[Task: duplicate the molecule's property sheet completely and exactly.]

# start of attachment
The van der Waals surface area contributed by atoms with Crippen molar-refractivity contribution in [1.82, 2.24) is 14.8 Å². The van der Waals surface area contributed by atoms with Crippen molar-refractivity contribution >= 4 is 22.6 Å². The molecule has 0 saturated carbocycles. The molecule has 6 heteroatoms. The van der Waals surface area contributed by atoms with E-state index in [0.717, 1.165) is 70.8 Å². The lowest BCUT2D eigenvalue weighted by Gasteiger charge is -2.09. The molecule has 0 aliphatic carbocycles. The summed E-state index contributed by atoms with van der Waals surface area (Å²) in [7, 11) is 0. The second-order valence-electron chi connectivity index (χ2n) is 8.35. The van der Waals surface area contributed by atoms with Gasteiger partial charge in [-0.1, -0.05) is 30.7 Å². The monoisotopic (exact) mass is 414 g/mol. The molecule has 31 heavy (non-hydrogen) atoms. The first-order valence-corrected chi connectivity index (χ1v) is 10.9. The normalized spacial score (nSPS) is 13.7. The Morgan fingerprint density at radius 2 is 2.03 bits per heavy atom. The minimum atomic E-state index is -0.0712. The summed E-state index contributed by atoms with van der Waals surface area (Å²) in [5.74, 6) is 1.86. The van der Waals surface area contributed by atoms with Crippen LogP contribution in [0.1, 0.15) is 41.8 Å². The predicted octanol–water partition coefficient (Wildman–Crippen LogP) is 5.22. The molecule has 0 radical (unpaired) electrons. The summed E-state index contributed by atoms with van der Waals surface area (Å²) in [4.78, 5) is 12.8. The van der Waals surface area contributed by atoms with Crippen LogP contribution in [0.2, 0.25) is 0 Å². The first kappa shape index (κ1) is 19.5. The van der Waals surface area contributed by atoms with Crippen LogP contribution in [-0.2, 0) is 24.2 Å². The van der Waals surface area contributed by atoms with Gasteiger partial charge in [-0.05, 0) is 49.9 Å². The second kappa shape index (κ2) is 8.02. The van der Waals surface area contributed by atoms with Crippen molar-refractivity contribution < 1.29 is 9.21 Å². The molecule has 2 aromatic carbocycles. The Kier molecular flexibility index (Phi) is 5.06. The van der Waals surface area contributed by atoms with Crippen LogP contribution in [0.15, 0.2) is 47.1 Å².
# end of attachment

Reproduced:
The van der Waals surface area contributed by atoms with Crippen molar-refractivity contribution in [1.82, 2.24) is 14.8 Å². The van der Waals surface area contributed by atoms with Crippen molar-refractivity contribution >= 4 is 22.6 Å². The molecule has 0 saturated carbocycles. The molecule has 6 heteroatoms. The van der Waals surface area contributed by atoms with E-state index in [0.717, 1.165) is 70.8 Å². The lowest BCUT2D eigenvalue weighted by Gasteiger charge is -2.09. The molecule has 0 aliphatic carbocycles. The summed E-state index contributed by atoms with van der Waals surface area (Å²) in [7, 11) is 0. The second-order valence-electron chi connectivity index (χ2n) is 8.35. The van der Waals surface area contributed by atoms with Gasteiger partial charge in [-0.1, -0.05) is 30.7 Å². The monoisotopic (exact) mass is 414 g/mol. The molecule has 31 heavy (non-hydrogen) atoms. The first-order valence-corrected chi connectivity index (χ1v) is 10.9. The normalized spacial score (nSPS) is 13.7. The Morgan fingerprint density at radius 2 is 2.03 bits per heavy atom. The minimum atomic E-state index is -0.0712. The summed E-state index contributed by atoms with van der Waals surface area (Å²) in [5.74, 6) is 1.86. The van der Waals surface area contributed by atoms with Crippen LogP contribution in [0.1, 0.15) is 41.8 Å². The predicted octanol–water partition coefficient (Wildman–Crippen LogP) is 5.22. The molecule has 0 radical (unpaired) electrons. The summed E-state index contributed by atoms with van der Waals surface area (Å²) in [4.78, 5) is 12.8. The van der Waals surface area contributed by atoms with Crippen LogP contribution in [0.2, 0.25) is 0 Å². The first kappa shape index (κ1) is 19.5. The van der Waals surface area contributed by atoms with Crippen LogP contribution in [-0.2, 0) is 24.2 Å². The van der Waals surface area contributed by atoms with Gasteiger partial charge in [-0.05, 0) is 49.9 Å². The second kappa shape index (κ2) is 8.02. The van der Waals surface area contributed by atoms with Crippen molar-refractivity contribution < 1.29 is 9.21 Å². The molecule has 2 aromatic carbocycles. The Kier molecular flexibility index (Phi) is 5.06. The van der Waals surface area contributed by atoms with Crippen LogP contribution in [0.15, 0.2) is 47.1 Å².